Democracy is actually a good example of another system we stick with even though it’s imperfect — because it’s better than the alternatives. And that is the crux of the matter. Science is hard, and we should do our best to understand the ways it can fail so as to mitigate them; but come decision time, the only relevant question is whether there’s a superior alternative. If experts and evidence are stupid, what does Guhin think we should base our policy on instead? What method has a better track record than science? He does not get very specific about that.

Science may give us data, but that doesn’t mean that data points to truth—it just means that’s what we currently understand as truth. So how we act on that data requires nuance and judgment. It’s philosophical, maybe religious, and certainly political.

Oh, we just need to use “nuance and judgement”! Genius. What else? “Maybe religious,” he says — but which religion would that be? There are many, their prescriptions usually conflicting. And since religious beliefs aren’t evidence-based, religious differences cannot be resolved through rational discourse (witness the wonderful policies of ISIS, for instance). As for philosophy and politics, I would hope those are based on reason and evidence — otherwise we’re just back to religion again. Evidence is what grounds us to reality, and losing touch with reality inevitably turns out badly. Science is no more and no less than our best honest attempt to figure out what’s really true about the world we live in — and that’s exactly what you want to base your life decisions on.

Why, then, is Guhin so irrationally opposed to Rationalia? I don’t know. Perhaps he’s afraid that if the demand for reasonable arguments supported by evidence ever becomes widespread, he’ll have a hard time getting published.

Juno image by NASA

I create my own religion January 25, 2016

Posted by Ezra Resnick in Reason, Religion, Science.
2 comments

As part of their upcoming “7 Days of Genius” festival, the 92nd Street Y is sponsoring a “Challenge for a New Religion”:

challenge-for-a-new-religion

Here’s my entry:

The greatest force for good in this world, which cuts across boundaries and is at the core of what it means to be human, is REASON. It is through the rigorous application of reason, using the tools of the scientific method, that we have been able to make continuous material, intellectual, and ethical progress: advancing our understanding of the universe and how we came to be in it, breaking down the divisive dogmas bequeathed to us from the infancy of our species, and gradually widening the scope of our moral concern to encompass all human beings (and nonhuman life as well). I therefore propose the following:

A new tradition: To mark the birth of a child, the parents will choose an existing tradition in our culture to challenge. They will pledge to fight for the elimination of that bad tradition, in order to make the world a better place for all our children to grow up in.

A new rite of passage: On their thirteenth birthday, children will attempt to replicate a famous scientific experiment, and determine whether they accept its conclusions. This will demonstrate the understanding that our beliefs about the world must always be open to reevaluation, and should be based on objective evidence and independent thought, not reverence for authority.

New holidays will commemorate various bad ideas from human history, that were at one time universally accepted. This will serve as a reminder that we must all do our part to correct past mistakes and move humanity forward, and that it’s possible for everyone you know to be certain of something and still be wrong.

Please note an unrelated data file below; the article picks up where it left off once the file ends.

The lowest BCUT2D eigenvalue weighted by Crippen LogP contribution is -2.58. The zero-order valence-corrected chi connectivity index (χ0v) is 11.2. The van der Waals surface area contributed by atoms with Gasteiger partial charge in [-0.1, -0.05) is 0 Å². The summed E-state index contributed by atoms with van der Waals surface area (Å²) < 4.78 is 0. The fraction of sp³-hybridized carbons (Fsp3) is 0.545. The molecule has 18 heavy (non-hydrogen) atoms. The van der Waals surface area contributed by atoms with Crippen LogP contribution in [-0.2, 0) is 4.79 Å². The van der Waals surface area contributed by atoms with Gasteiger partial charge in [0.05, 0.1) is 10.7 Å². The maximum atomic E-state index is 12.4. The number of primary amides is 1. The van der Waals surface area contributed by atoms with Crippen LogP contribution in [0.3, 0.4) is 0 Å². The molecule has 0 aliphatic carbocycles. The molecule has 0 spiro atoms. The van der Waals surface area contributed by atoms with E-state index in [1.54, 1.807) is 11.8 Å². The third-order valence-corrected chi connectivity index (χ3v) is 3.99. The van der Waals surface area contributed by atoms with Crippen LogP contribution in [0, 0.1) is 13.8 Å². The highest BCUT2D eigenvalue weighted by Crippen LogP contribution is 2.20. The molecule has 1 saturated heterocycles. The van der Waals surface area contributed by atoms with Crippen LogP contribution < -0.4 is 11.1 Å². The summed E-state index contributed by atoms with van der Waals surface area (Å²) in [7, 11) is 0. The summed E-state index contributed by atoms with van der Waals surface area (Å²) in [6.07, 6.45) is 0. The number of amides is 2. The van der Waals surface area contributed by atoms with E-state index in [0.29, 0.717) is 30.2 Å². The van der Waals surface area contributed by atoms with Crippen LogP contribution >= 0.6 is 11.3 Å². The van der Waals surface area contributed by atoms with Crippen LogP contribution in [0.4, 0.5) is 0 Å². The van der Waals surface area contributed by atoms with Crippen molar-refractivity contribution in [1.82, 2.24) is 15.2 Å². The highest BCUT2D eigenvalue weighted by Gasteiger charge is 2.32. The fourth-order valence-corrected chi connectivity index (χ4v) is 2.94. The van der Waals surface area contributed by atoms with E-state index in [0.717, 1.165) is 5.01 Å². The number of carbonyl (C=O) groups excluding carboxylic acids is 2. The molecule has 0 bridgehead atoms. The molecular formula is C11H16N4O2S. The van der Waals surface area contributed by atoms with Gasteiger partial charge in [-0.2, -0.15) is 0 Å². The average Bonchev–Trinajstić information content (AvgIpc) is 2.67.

You can vote for me here!

(via Why Evolution is True)

Insignificant December 5, 2015

Posted by Ezra Resnick in Belief, Reason.
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“First you state your null hypothesis, which is your default position in the absence of any evidence, and your significance level, which is the maximum probability you’re willing to accept for rejecting the null hypothesis when it’s actually true. Then you perform your observations, calculate the p-value (the probability of obtaining a result at least as extreme as what was observed if the null hypothesis were true), and reject the null hypothesis if and only if the p-value is below the significance level.”

“Got it. Here goes: My significance level is zero, and my null hypothesis is—”

“Wait a minute: a significance level of zero means there’s no evidence that could ever convince you to abandon the null hypothesis.”

“Oh, is that bad? All right, then: My significance level is five percent…”

“That’s better.”

“…and my null hypothesis is that I will not change my significance level retroactively based on the outcome of the observations.”

“Hmm, let me test that… OK, the results are in, and they are statistically significant: p-value is two percent. You should reject the null hypothesis.”

“No problem — but I’m afraid that means I’ll be changing my significance level to one percent, making your observations insignificant. So my null hypothesis has been proved true after all!”

“The null hypothesis is never proved, it can merely fail to be rejected. And anyway, if your null hypothesis were true, wouldn’t that mean you should not have changed your significance level? Actually — never mind; this is a waste of time. Do you even care whether your belief is based on evidence?”

“Absence of evidence is not evidence of absence. Just because you can’t measure something doesn’t mean it’s not there.”

“Excuse me, but I must be going now: evidence has just come in forcing me to reject my null hypothesis.”

“What hypothesis is that?”

“That you’re worth talking to…”

How to evaluate an argument February 15, 2014

Posted by Ezra Resnick in Belief, Reason.
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  1. If the argument’s bottom line agrees with what you already believe, go to 8.
  2. Else, begin reviewing the argument in detail.
  3. If you find anything that is just too offensive or counter-intuitive to entertain, go to 8.
  4. Else, if you find anything that could be given a label known to be bad (such as “socialism” or “scientism” or “reductionism”), go to 8.
  5. Else, if you’re able to rebut a simplistic, caricatured version of the argument, go to 8.
  6. Else, conclude there must be something wrong with the argument that escapes you at the moment. (If you’re curious, google “why X is wrong”.) Go to 8.